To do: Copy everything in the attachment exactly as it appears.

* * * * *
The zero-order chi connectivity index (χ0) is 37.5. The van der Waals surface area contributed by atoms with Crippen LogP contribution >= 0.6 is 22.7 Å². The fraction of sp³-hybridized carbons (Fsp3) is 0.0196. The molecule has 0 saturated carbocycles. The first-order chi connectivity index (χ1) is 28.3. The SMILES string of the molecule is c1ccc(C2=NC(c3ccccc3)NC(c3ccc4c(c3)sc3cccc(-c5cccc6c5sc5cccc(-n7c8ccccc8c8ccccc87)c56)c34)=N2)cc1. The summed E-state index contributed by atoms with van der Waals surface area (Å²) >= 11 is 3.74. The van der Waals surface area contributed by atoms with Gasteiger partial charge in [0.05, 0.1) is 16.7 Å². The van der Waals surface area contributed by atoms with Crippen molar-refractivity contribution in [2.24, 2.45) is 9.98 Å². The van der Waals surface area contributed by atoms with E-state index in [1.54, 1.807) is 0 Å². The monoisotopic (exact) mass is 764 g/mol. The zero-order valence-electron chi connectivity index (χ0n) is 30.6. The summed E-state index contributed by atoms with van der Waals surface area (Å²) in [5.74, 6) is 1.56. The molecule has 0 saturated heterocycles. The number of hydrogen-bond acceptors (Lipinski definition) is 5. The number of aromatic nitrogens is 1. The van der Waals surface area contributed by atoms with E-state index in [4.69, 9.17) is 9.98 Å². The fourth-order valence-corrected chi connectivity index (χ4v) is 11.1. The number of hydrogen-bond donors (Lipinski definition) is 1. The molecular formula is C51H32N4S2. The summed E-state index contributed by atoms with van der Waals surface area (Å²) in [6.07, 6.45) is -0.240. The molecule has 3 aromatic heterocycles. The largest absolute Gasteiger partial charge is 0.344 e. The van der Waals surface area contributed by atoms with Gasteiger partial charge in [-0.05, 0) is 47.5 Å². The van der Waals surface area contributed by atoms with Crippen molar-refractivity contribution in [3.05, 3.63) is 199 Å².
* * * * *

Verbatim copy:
The zero-order chi connectivity index (χ0) is 37.5. The van der Waals surface area contributed by atoms with Crippen LogP contribution >= 0.6 is 22.7 Å². The fraction of sp³-hybridized carbons (Fsp3) is 0.0196. The molecule has 0 saturated carbocycles. The first-order chi connectivity index (χ1) is 28.3. The SMILES string of the molecule is c1ccc(C2=NC(c3ccccc3)NC(c3ccc4c(c3)sc3cccc(-c5cccc6c5sc5cccc(-n7c8ccccc8c8ccccc87)c56)c34)=N2)cc1. The summed E-state index contributed by atoms with van der Waals surface area (Å²) >= 11 is 3.74. The van der Waals surface area contributed by atoms with Gasteiger partial charge in [0.05, 0.1) is 16.7 Å². The van der Waals surface area contributed by atoms with Crippen molar-refractivity contribution in [2.24, 2.45) is 9.98 Å². The van der Waals surface area contributed by atoms with E-state index in [1.54, 1.807) is 0 Å². The monoisotopic (exact) mass is 764 g/mol. The zero-order valence-electron chi connectivity index (χ0n) is 30.6. The summed E-state index contributed by atoms with van der Waals surface area (Å²) in [5.74, 6) is 1.56. The molecule has 0 saturated heterocycles. The number of hydrogen-bond acceptors (Lipinski definition) is 5. The number of aromatic nitrogens is 1. The van der Waals surface area contributed by atoms with E-state index in [4.69, 9.17) is 9.98 Å². The fourth-order valence-corrected chi connectivity index (χ4v) is 11.1. The number of hydrogen-bond donors (Lipinski definition) is 1. The molecular formula is C51H32N4S2. The summed E-state index contributed by atoms with van der Waals surface area (Å²) in [6.07, 6.45) is -0.240. The molecule has 3 aromatic heterocycles. The largest absolute Gasteiger partial charge is 0.344 e. The van der Waals surface area contributed by atoms with Gasteiger partial charge in [-0.05, 0) is 47.5 Å². The van der Waals surface area contributed by atoms with Crippen molar-refractivity contribution in [3.05, 3.63) is 199 Å².